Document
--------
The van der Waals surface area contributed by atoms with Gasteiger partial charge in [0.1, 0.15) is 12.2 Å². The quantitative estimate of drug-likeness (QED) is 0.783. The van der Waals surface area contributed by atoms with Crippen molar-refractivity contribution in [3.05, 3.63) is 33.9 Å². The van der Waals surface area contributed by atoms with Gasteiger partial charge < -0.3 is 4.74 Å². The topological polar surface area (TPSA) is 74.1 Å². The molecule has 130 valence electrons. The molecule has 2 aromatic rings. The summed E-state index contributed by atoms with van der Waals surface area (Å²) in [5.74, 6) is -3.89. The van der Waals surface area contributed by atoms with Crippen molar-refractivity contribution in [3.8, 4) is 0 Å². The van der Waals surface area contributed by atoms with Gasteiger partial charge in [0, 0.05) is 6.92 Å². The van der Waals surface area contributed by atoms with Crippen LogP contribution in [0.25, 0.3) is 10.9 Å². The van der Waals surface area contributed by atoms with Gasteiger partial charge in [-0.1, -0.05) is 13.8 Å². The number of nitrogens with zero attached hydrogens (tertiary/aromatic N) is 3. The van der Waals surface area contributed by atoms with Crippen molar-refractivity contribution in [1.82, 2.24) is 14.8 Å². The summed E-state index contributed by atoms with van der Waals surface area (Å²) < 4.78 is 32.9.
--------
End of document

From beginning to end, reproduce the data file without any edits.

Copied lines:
The van der Waals surface area contributed by atoms with Gasteiger partial charge in [0.1, 0.15) is 12.2 Å². The quantitative estimate of drug-likeness (QED) is 0.783. The van der Waals surface area contributed by atoms with Crippen molar-refractivity contribution in [3.05, 3.63) is 33.9 Å². The van der Waals surface area contributed by atoms with Gasteiger partial charge < -0.3 is 4.74 Å². The topological polar surface area (TPSA) is 74.1 Å². The molecule has 130 valence electrons. The molecule has 2 aromatic rings. The summed E-state index contributed by atoms with van der Waals surface area (Å²) in [5.74, 6) is -3.89. The van der Waals surface area contributed by atoms with Crippen molar-refractivity contribution in [3.8, 4) is 0 Å². The van der Waals surface area contributed by atoms with Gasteiger partial charge in [0, 0.05) is 6.92 Å². The van der Waals surface area contributed by atoms with Crippen LogP contribution in [0.25, 0.3) is 10.9 Å². The van der Waals surface area contributed by atoms with Gasteiger partial charge in [-0.1, -0.05) is 13.8 Å². The number of nitrogens with zero attached hydrogens (tertiary/aromatic N) is 3. The van der Waals surface area contributed by atoms with Crippen molar-refractivity contribution in [1.82, 2.24) is 14.8 Å². The summed E-state index contributed by atoms with van der Waals surface area (Å²) < 4.78 is 32.9.